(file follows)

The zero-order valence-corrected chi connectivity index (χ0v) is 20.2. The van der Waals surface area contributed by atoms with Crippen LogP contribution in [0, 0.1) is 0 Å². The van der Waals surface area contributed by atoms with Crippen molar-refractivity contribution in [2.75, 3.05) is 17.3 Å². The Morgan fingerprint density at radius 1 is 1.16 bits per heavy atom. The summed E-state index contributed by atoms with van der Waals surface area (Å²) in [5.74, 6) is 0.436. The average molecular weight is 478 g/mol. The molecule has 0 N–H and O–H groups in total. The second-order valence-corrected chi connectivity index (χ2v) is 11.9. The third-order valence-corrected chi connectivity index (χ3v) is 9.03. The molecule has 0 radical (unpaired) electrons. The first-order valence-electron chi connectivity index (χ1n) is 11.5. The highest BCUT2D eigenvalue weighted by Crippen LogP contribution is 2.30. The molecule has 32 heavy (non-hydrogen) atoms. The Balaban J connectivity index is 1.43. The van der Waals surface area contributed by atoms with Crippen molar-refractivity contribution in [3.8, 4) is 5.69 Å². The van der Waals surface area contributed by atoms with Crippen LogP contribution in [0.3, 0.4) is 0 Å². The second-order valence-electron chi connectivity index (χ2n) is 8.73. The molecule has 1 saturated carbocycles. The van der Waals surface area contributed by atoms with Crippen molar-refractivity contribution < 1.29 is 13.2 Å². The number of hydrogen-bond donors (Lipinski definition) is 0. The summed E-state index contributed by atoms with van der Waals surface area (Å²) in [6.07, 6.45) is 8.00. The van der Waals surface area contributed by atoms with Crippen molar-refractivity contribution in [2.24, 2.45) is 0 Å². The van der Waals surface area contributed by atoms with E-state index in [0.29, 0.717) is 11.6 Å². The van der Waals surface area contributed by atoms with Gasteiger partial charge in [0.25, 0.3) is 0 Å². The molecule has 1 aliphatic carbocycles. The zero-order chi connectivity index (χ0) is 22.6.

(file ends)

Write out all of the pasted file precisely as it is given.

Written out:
The zero-order valence-corrected chi connectivity index (χ0v) is 20.2. The van der Waals surface area contributed by atoms with Crippen LogP contribution in [0, 0.1) is 0 Å². The van der Waals surface area contributed by atoms with Crippen molar-refractivity contribution in [2.75, 3.05) is 17.3 Å². The Morgan fingerprint density at radius 1 is 1.16 bits per heavy atom. The summed E-state index contributed by atoms with van der Waals surface area (Å²) in [5.74, 6) is 0.436. The average molecular weight is 478 g/mol. The molecule has 0 N–H and O–H groups in total. The second-order valence-corrected chi connectivity index (χ2v) is 11.9. The third-order valence-corrected chi connectivity index (χ3v) is 9.03. The molecule has 0 radical (unpaired) electrons. The first-order valence-electron chi connectivity index (χ1n) is 11.5. The highest BCUT2D eigenvalue weighted by Crippen LogP contribution is 2.30. The molecule has 32 heavy (non-hydrogen) atoms. The Balaban J connectivity index is 1.43. The van der Waals surface area contributed by atoms with Crippen molar-refractivity contribution in [3.8, 4) is 5.69 Å². The van der Waals surface area contributed by atoms with Crippen LogP contribution in [0.3, 0.4) is 0 Å². The second-order valence-electron chi connectivity index (χ2n) is 8.73. The molecule has 1 saturated carbocycles. The van der Waals surface area contributed by atoms with Crippen molar-refractivity contribution < 1.29 is 13.2 Å². The number of hydrogen-bond donors (Lipinski definition) is 0. The summed E-state index contributed by atoms with van der Waals surface area (Å²) in [6.07, 6.45) is 8.00. The van der Waals surface area contributed by atoms with Crippen molar-refractivity contribution in [2.24, 2.45) is 0 Å². The van der Waals surface area contributed by atoms with E-state index in [0.29, 0.717) is 11.6 Å². The van der Waals surface area contributed by atoms with Gasteiger partial charge in [0.25, 0.3) is 0 Å². The molecule has 1 aliphatic carbocycles. The zero-order chi connectivity index (χ0) is 22.6.